Departing Participants (i.e., LADWP or NV Energy) do not exit NGS as 
expected. EPA is updating the language to incorporate the omitted 
ownership possibility.
    Comment: Describe details of TWG Agreement more fully in the 
preamble to the Final Rule.
    The TWG expressed concern that EPA only briefly described the 
elements of the TWG Agreement in the Supplemental Proposal. One member 
of the TWG asserted that the limited discussion does not accurately 
present the provisions of the Agreement as it relates to clean energy 
economic development for affected Tribes, the rigorous development and 
consideration of clean energy alternatives to NGS, mitigation of 
CO2 emissions, and Local Benefit Fund to address concerns of 
the public in the vicinity of NGS and the Kayenta-Black Mesa Mine 
Complex. Should EPA proceed with this alternative in the Final Rule, 
the commenter requested that the Agency fully describe the key elements 
in the preamble to the Final Rule.
    Response: EPA acknowledges that the TWG Agreement contains 
additional provisions that will be beneficial to the tribes in the area 
and to the environment. However, EPA does not consider it appropriate 
to provide a detailed discussion of these additional provisions of the 
TWG Agreement in our Final Rule. EPA was not a signatory to the TWG 
Agreement and did not participate in the TWG Stakeholder group. The TWG 
Agreement speaks for itself and the participants and signatories are 
the appropriate entities to interpret the provisions of the TWG 
Agreement. EPA is finding that it is necessary or appropriate to 
regulate NOX emissions from NGS to reduce visibility 
impairment at the GCNP and 10 other Class I areas. The other measures 
described by the commenter are outside the scope of our authority for 
this action. Therefore, EPA is declining to provide any further 
discussion of the provisions in the TWG Agreement that go beyond 
addressing regional haze concerns associated with NOX 
emissions from NGS.
    The comment also requests EPA to add certain language to the Final 
Rule. Specifically, the comment asks EPA to add: ``Nothing in this 
final rule shall preclude the NGS Participants from seeking to obtain 
greenhouse gas emission reduction credits, or similar commodities 
associated with activities committed to in the TWG Agreement, under any 
Federal or State law or policy to the extent permitted under such 
applicable law or policy.''
    EPA is also declining to add the requested language to our Final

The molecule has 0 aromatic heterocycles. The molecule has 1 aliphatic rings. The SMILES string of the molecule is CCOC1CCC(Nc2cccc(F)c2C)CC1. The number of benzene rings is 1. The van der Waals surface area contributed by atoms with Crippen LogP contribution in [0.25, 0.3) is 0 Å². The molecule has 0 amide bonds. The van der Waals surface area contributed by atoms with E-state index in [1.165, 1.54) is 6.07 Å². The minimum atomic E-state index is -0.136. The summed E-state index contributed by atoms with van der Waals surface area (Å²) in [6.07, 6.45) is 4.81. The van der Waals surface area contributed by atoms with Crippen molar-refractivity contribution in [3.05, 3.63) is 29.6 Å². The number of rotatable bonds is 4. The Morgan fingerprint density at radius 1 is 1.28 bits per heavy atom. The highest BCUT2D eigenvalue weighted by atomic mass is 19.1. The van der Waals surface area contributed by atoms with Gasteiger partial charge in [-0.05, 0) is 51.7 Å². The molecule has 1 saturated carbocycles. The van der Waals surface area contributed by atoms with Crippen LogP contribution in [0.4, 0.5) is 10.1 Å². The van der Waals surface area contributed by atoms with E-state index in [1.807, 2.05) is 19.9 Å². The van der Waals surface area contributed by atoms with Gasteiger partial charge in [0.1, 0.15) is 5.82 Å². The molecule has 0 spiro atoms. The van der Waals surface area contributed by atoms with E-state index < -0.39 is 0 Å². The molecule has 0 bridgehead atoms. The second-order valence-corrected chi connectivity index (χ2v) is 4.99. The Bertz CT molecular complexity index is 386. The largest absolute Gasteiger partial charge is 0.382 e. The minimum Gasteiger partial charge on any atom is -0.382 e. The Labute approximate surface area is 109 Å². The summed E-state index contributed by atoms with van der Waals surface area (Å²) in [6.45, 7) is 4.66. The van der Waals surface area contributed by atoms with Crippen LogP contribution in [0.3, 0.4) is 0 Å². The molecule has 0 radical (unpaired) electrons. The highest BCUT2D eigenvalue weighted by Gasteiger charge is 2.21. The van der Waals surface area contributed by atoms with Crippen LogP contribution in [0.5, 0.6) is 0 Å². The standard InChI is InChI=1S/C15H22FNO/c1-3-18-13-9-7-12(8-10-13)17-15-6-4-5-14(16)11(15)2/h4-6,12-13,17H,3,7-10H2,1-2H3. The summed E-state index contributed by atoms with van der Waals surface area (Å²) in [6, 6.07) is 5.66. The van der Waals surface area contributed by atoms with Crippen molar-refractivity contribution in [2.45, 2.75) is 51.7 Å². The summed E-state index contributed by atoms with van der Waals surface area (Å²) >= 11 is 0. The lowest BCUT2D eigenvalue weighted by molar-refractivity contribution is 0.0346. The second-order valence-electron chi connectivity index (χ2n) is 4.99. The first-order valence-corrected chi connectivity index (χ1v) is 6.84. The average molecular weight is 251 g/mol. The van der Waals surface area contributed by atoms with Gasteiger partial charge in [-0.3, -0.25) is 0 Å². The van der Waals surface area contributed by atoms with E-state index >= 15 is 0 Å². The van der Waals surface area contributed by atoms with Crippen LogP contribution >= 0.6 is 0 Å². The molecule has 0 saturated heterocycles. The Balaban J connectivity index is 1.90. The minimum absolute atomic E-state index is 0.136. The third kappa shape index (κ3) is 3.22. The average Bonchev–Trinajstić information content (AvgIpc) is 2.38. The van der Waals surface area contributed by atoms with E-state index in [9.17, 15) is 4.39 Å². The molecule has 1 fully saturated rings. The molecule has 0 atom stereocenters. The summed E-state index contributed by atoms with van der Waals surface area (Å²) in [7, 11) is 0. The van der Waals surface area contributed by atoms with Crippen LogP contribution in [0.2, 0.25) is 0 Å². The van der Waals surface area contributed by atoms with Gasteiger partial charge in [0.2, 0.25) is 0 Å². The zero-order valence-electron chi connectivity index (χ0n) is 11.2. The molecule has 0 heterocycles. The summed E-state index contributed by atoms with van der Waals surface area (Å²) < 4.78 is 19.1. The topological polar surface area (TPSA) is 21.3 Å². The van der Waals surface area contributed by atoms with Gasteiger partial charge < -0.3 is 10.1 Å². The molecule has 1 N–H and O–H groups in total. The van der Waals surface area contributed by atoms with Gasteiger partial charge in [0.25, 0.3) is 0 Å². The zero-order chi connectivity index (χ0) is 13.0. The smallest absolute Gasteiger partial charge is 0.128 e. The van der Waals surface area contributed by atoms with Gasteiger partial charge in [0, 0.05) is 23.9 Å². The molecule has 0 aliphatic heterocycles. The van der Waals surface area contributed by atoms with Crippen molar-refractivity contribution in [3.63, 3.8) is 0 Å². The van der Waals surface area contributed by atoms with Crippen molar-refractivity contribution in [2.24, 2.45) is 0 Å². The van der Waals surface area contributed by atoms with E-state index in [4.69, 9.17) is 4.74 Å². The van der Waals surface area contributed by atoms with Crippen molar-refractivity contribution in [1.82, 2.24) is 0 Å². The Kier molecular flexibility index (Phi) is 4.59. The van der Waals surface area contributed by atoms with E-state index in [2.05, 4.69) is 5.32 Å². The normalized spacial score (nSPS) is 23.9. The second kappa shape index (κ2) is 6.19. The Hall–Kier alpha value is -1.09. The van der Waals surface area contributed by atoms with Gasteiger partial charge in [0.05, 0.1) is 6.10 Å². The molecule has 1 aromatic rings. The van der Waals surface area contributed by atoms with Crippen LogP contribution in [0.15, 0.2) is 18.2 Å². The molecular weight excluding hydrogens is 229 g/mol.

Rule. EPA is not exercising any authority in this action other than 
implementing the BART provisions in CAA section 169A and the RHR, 
through our discretion in the TAR. It would be inappropriate in this 
action to take any position on the future use or regulation of GHG 
emission reductions or ``similar commodities.''
    Comment: TWG Alternative meets Reasonable Progress requirements.
    One member of the TWG stated that the TWG Alternative was intended 
to meet not only BART requirements, but also reasonable progress 
requirements applicable to NGS through 2044. The commenter requested 
that EPA acknowledge, in the preamble to the Final Rule, that the TWG 
Alternative satisfies both the BART and reasonable progress 
requirements of the CAA through 2044.
    Response: Today's final rule addresses the NOX BART 
requirements of the RHR for NGS. We have not considered whether the TWG 
Alternative meets the reasonable progress requirements for NGS. We note 
that EPA has not made any finding pursuant to 40 CFR 49.11(a) that it 
is necessary or appropriate at this time to promulgate a FIP to meet 
the reasonable progress or other requirements under the RHR. The 
requirement for states to develop reasonable progress goals and long-
term strategies to achieve those goals is set out in CAA section 169A 
and 40 CFR 51.308(d). There is no requirement that EPA address these 
requirements for sources on the Navajo Nation unless EPA makes a 
determination that it is necessary or appropriate for EPA to do so.
    Comment: Delete requirement to keep records of maintenance.
    One member of the TWG requested that EPA delete the requirement 
that the NGS operator keep records of all major maintenance activities 
that occur at NGS. According to the commenter, the existing title V 
permit, which requires that the operator maintain and operate emission 
control equipment in a manner that is consistent with good engineering 
practices to keep emissions at or below applicable emissions 
limitations, provides sufficient assurance that emission control 
equipment will be operated and maintained in accordance with best 
practices.
    Response: EPA is deleting the requirement proposed under Sec.  
49.5513(j)(7)(vi) to require the operator of NGS to keep records of all 
major maintenance activities at NGS because records of major 
maintenance activities are not needed for demonstrating compliance with 
the 2009-2044 or 2009-2029 NOX Caps or other provisions of